Last week U.S. Bancorp and SunRun created a new, $150 million tax-equity fund to support Sunrun’s third-party ownership (TPO) options. Under the options homeowners in SunRun’s services areas can get a solar photovoltaic system for their home with no up-front costs.
While SunRun and other TPO companies have have worked with companies to create such funds in the past, this is likely the largest such fund announced since the expiration of the 1603 Treasury Grant Program, which allowed project developers access to the Investment Tax Credit (ITC) when projects were completed rather than over a series of years.
Still, the loss of the program isn’t likely to dramatically impact such future investments, according to US Bank’s Director of Renewable Energy Investments Darren Van't Hof. “The loss of the 1603 renewable grant program has had a minimal impact on our investing. I expect the biggest impact will be felt by smaller-scale developers, who will be under strain to partner with aggregators who have greater access to capital,” he said.
It helps that US Bank has a history of such investments over the years, renewable energy is just the latest addition. “We've served as an active tax credit investor for nearly 20 years,” Hof said. “While we've only been active in the renewable energy space for the last three years or so, we've been successful because we've been able to leverage our expertise in other areas of tax credit investing, underwriting and asset management. Since 2008, we've committed more than $700 million of tax equity in support of renewable energy projects and have made solar energy available to over 20,000 homeowners across the nation–and growing.”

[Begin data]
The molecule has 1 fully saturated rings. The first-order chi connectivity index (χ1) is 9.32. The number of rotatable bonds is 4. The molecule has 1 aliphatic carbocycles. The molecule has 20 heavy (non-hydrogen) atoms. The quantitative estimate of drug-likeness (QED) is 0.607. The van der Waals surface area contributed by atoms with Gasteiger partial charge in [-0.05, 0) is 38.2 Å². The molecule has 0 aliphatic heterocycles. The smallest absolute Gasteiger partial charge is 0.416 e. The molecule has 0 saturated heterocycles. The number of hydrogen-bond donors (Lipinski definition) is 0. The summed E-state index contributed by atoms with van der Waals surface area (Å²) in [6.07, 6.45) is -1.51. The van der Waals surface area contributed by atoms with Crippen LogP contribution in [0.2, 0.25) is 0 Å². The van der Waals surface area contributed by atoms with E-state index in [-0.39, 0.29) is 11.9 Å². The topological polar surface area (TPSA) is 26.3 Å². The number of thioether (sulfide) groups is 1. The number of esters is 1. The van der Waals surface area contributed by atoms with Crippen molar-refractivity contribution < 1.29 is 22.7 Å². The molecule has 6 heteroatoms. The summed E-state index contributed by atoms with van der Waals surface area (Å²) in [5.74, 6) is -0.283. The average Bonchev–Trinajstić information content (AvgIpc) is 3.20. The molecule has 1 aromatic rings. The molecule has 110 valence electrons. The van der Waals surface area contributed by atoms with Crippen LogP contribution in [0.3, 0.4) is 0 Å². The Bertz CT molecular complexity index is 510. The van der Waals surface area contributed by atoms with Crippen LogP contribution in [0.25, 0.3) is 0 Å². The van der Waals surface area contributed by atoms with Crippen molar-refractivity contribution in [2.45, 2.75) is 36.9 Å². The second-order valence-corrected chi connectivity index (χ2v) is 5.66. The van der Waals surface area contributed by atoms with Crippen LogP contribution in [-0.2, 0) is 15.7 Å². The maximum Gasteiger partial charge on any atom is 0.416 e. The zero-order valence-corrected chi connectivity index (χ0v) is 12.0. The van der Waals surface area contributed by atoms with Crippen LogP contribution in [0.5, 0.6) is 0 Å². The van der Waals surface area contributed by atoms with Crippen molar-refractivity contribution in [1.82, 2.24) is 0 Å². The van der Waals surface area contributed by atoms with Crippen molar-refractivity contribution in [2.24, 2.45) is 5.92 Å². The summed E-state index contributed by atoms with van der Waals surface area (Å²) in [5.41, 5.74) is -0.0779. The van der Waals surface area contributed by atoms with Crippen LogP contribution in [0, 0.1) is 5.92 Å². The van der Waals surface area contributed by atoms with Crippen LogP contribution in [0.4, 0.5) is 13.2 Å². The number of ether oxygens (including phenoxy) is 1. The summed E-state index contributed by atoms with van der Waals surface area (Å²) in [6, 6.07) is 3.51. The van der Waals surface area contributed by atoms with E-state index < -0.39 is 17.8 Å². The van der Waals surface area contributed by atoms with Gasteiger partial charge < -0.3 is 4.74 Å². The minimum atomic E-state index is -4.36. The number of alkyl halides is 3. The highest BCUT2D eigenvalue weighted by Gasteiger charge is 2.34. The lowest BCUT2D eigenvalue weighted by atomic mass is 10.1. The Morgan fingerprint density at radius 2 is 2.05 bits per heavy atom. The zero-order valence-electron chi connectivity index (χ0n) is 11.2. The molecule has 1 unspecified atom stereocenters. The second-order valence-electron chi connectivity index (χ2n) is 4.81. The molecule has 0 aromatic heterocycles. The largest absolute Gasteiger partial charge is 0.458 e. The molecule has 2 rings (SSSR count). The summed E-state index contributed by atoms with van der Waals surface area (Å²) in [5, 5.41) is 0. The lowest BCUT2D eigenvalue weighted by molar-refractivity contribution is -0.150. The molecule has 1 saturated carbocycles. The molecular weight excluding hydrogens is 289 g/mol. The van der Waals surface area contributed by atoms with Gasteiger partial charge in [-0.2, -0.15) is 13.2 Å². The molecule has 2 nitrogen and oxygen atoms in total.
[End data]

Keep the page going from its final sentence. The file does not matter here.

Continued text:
It’s also helpful that the funds that U.S. Bank has developed with solar TPO companies are performing well. “Sunrun has a proven track record of residential solar development and funds are performing as expected or better,” Hof said.
Eventually a company like SunRun may be able to create a replenishing fund, but for now, the tax-equity funds are most likely to remain a key ingredient for such TPO arrangements, which include power-purchase agreements and solar leases. “Each investment fund has compliance attributes which makes it cleaner to close it off and start anew,” Hof said.
U.S. Bank will likely continue to invest in such funds, according to Hof. “Although we invest in a variety of solar projects from large utility-scale installations to distributed commercial systems—and have also financed several wind developments—an important part of our business has been creating residential solar funds with partners like Sunrun. This will continue to be the case this year,” he said.
picture courtesy of SunRun